David Shrigley shares his latest commission and artistic motto: “If you put the hours in then the work makes itself”
The artist likens his creative process to “when a child is learning how to speak,” exploring his series of paintings, neons, sculptures and cave carvings for the Ruinart Carte Blanche residency.
- Jenny Brewer
- 15 April 2020
- Reading Time
- 4 minute read
I don’t think there are many people who could make me sit through – even enjoy – a six-minute-long brand film for a champagne house, but David Shrigley, it turns out, is one of them. The film documents his residency with the world’s oldest champagne house Ruinart in Reims, France. The residency took place last year, and is part of a programme called Carte Blanche that invites artists to visit and interpret their company in a way they see fit. Peppered with the artist’s dry wit, silliness and honesty, the film and series of artworks Shrigley has produced as a result explores the fascinating production process, as well as bringing the somewhat lofty world of champagne down to earth.
Shrigley says he learned much about the complex process of making champagne, and wanted to make art that addressed that fact. “It is a voyage of discovery,” he tells It’s Nice That. “I had no expectations, other than to learn something.” The artist visited Maison Ruinart, where he spoke to the cellar master and the people involved in many stages of the production, to understand it better. “For me as an outsider, as someone who has drunk quite a bit of champagne over the years and enjoyed it, I have never thought that much about its production or how it was made.”
The results, titled Unconventional Bubbles, include a series of paintings, neons and sculptures, plus carvings in the walls of the crayères – chalk caves where the champagne is aged – where the soft chalk walls are adorned with hundreds of carved images. “I had a couple of days carving reliefs into the walls: a washing machine, some cavemen… they are quite crude. There is a lot of this type of graffiti in the caves, which are vast. It was really interesting adding my contribution to the canvas of carvings already there.”
For the paintings, Shrigley implemented his usual process as a means of documentation. When creating graphic art, he says, he begins with a blank sheet of paper and “my job is to fill that space with whatever comes into my head. Usually, there is nothing in my head when I begin so I often write a list of things to draw: an elephant, a tree stump, a teapot, a nuclear power station etc. I have a motto: ‘If you put the hours in then the work makes itself’. Maybe what I mean by this is that artwork (or a least, my artwork) occurs as a result of a process. That process for me is usually to draw everything on the list. Once those things have been drawn, the story has begun; more words sometimes appear; sometimes just the words on the list; sometimes more pictures; until eventually the page is full and the artwork is finished.”
Shrigley says that when he tells people about this way of making work they are “sometimes impressed, sometimes not,” and the reaction is often that “it seems as if the work comes from nowhere. Having thought about this at some length I have come to the conclusion that this isn’t the case. Art is not the creation of something new but the creation of connections between things that already exist. In this case, the connection between the things on the list and the words used to describe them. But… as soon as you make a statement about what art is or is not, you almost immediately realise an exception to that rule.”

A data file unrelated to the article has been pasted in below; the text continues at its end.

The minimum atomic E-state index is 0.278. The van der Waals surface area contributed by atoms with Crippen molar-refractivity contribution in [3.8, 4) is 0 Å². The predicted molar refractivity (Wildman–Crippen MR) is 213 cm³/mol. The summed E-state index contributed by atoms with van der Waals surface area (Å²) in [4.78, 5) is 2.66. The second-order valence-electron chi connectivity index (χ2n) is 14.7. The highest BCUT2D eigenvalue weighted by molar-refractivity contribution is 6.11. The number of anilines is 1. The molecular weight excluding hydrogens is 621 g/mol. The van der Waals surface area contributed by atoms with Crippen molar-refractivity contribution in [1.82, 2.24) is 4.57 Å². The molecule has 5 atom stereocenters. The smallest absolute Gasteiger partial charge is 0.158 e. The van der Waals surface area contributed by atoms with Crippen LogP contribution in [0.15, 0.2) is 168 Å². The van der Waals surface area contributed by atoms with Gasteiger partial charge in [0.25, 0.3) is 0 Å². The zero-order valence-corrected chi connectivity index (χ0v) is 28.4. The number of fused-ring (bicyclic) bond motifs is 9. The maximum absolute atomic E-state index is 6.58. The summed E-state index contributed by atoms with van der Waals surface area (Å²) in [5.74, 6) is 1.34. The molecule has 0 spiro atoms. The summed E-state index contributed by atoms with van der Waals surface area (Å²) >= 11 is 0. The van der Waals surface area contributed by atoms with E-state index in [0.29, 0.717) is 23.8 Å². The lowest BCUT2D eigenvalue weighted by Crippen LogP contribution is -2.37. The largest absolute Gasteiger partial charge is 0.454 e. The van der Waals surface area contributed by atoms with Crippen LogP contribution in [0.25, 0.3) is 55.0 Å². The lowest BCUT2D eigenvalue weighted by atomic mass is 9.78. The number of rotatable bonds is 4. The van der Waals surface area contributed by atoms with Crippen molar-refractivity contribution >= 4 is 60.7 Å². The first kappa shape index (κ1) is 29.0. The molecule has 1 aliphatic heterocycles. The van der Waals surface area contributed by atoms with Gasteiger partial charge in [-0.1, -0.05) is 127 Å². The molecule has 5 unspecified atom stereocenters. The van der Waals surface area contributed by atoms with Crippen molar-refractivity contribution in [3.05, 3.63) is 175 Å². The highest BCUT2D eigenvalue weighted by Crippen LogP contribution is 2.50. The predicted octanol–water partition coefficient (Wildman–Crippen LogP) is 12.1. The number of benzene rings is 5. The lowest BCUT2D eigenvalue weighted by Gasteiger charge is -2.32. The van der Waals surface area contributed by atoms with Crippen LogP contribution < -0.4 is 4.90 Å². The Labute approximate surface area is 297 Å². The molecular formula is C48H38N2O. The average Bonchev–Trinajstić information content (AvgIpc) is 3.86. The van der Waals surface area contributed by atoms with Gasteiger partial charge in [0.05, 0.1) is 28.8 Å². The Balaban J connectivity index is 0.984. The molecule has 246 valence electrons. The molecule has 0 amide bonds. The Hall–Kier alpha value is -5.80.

Where his Ruinart residency was concerned, the words on the list came from visiting the production facilities, meeting people, asking questions and listening carefully to the answers, and drinking champagne. The list included the vines, grapes, soil, bottle, glass, worms, weather, the cellar master… and plenty more. He eventually made 100 drawings based on his research, then added words to help make the aforementioned connections. One of the problems, Shrigley says, with his way of working is “often I don’t really know what I’m trying to say. I say it then try to figure out what it means afterwards. Maybe it is like when a child is learning how to speak. I like to think that all artwork is a work in progress; the meaning develops and changes depending on who views the work and the context in which they view it. Meaning ferments like wine.”
The paintings, he says, take the viewer on “an enlightening yet playful journey of champagne production,” while looking at the environmental challenges that its makers meet on a daily basis. They also look at champagne on a symbolic level, “like the fact it is a living product made from a plant that grows in the ground. It is subject to the elements, the soil, the sky, the weather, the bugs. There is a certain magic to it, in which the microorganisms that make the bubbles create the critical element of the champagne. I like the idea that it is something from nothing, that it has to be kept in darkness and all these things have to happen in darkness. Then there is the idea that champagne is synonymous with celebration, synonymous with luxury. This association with celebration connects it to the beginning and ending of things: the beginning of a marriage, or the end of a project. I’m interested in trying to find these metaphors, and the poetic aspect within the story of champagne.”
GalleryDavid Shrigley: Unconventional Bubbles for Ruinart Carte Blanche
David Shrigley: Unconventional Bubbles for Ruinart Carte Blanche